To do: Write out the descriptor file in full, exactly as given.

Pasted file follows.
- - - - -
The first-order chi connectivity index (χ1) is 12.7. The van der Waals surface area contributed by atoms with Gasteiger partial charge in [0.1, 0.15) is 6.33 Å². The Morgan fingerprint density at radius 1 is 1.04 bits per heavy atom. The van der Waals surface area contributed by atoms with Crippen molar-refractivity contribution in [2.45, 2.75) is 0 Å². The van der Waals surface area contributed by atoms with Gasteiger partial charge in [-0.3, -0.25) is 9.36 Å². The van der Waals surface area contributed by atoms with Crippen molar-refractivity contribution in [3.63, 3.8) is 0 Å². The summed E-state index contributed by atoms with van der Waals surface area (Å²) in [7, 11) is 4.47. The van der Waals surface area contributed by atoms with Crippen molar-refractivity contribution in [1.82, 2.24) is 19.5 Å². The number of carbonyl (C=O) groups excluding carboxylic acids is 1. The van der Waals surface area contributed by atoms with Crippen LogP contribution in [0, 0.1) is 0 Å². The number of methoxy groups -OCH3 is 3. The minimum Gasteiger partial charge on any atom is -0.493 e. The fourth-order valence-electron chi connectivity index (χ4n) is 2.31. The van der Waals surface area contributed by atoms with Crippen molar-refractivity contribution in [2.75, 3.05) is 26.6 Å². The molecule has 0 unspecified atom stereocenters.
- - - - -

The first-order chi connectivity index (χ1) is 12.7. The van der Waals surface area contributed by atoms with Gasteiger partial charge in [0.1, 0.15) is 6.33 Å². The Morgan fingerprint density at radius 1 is 1.04 bits per heavy atom. The van der Waals surface area contributed by atoms with Crippen molar-refractivity contribution in [2.45, 2.75) is 0 Å². The van der Waals surface area contributed by atoms with Gasteiger partial charge in [-0.3, -0.25) is 9.36 Å². The van der Waals surface area contributed by atoms with Crippen molar-refractivity contribution in [3.63, 3.8) is 0 Å². The summed E-state index contributed by atoms with van der Waals surface area (Å²) in [7, 11) is 4.47. The van der Waals surface area contributed by atoms with Crippen molar-refractivity contribution in [1.82, 2.24) is 19.5 Å². The number of carbonyl (C=O) groups excluding carboxylic acids is 1. The van der Waals surface area contributed by atoms with Crippen LogP contribution in [0, 0.1) is 0 Å². The number of methoxy groups -OCH3 is 3. The minimum Gasteiger partial charge on any atom is -0.493 e. The fourth-order valence-electron chi connectivity index (χ4n) is 2.31. The van der Waals surface area contributed by atoms with Crippen molar-refractivity contribution in [2.75, 3.05) is 26.6 Å². The molecule has 0 unspecified atom stereocenters.